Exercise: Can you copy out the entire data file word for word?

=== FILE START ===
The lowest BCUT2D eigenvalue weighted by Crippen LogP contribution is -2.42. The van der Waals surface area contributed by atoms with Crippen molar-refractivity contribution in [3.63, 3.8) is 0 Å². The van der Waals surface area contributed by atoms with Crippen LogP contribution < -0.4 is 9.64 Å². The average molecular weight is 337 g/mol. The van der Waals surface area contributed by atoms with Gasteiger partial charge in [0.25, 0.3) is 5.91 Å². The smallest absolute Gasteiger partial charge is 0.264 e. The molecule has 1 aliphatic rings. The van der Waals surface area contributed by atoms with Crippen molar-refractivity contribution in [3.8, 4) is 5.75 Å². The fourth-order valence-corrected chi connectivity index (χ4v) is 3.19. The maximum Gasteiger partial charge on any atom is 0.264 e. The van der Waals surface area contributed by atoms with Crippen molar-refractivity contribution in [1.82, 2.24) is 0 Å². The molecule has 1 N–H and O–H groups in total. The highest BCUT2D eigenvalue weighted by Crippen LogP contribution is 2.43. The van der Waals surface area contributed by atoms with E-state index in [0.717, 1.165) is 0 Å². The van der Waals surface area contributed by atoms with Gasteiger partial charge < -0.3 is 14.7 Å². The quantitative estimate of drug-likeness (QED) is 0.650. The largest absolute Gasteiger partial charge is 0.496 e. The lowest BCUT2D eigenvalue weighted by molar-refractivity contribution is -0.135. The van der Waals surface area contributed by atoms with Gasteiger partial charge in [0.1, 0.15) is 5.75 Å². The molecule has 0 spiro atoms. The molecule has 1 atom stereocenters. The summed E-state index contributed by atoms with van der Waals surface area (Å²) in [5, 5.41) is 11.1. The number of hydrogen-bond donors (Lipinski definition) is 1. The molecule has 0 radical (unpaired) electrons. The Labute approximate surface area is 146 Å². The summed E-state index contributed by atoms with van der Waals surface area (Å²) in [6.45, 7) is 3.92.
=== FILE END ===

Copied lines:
The lowest BCUT2D eigenvalue weighted by Crippen LogP contribution is -2.42. The van der Waals surface area contributed by atoms with Crippen molar-refractivity contribution in [3.63, 3.8) is 0 Å². The van der Waals surface area contributed by atoms with Crippen LogP contribution < -0.4 is 9.64 Å². The average molecular weight is 337 g/mol. The van der Waals surface area contributed by atoms with Gasteiger partial charge in [0.25, 0.3) is 5.91 Å². The smallest absolute Gasteiger partial charge is 0.264 e. The molecule has 1 aliphatic rings. The van der Waals surface area contributed by atoms with Crippen molar-refractivity contribution in [3.8, 4) is 5.75 Å². The fourth-order valence-corrected chi connectivity index (χ4v) is 3.19. The maximum Gasteiger partial charge on any atom is 0.264 e. The van der Waals surface area contributed by atoms with Crippen molar-refractivity contribution in [1.82, 2.24) is 0 Å². The molecule has 1 N–H and O–H groups in total. The highest BCUT2D eigenvalue weighted by Crippen LogP contribution is 2.43. The van der Waals surface area contributed by atoms with E-state index in [0.717, 1.165) is 0 Å². The van der Waals surface area contributed by atoms with Gasteiger partial charge < -0.3 is 14.7 Å². The quantitative estimate of drug-likeness (QED) is 0.650. The largest absolute Gasteiger partial charge is 0.496 e. The lowest BCUT2D eigenvalue weighted by molar-refractivity contribution is -0.135. The van der Waals surface area contributed by atoms with Gasteiger partial charge in [0.1, 0.15) is 5.75 Å². The molecule has 0 spiro atoms. The molecule has 1 atom stereocenters. The summed E-state index contributed by atoms with van der Waals surface area (Å²) in [5, 5.41) is 11.1. The number of hydrogen-bond donors (Lipinski definition) is 1. The molecule has 0 radical (unpaired) electrons. The Labute approximate surface area is 146 Å². The summed E-state index contributed by atoms with van der Waals surface area (Å²) in [6.45, 7) is 3.92.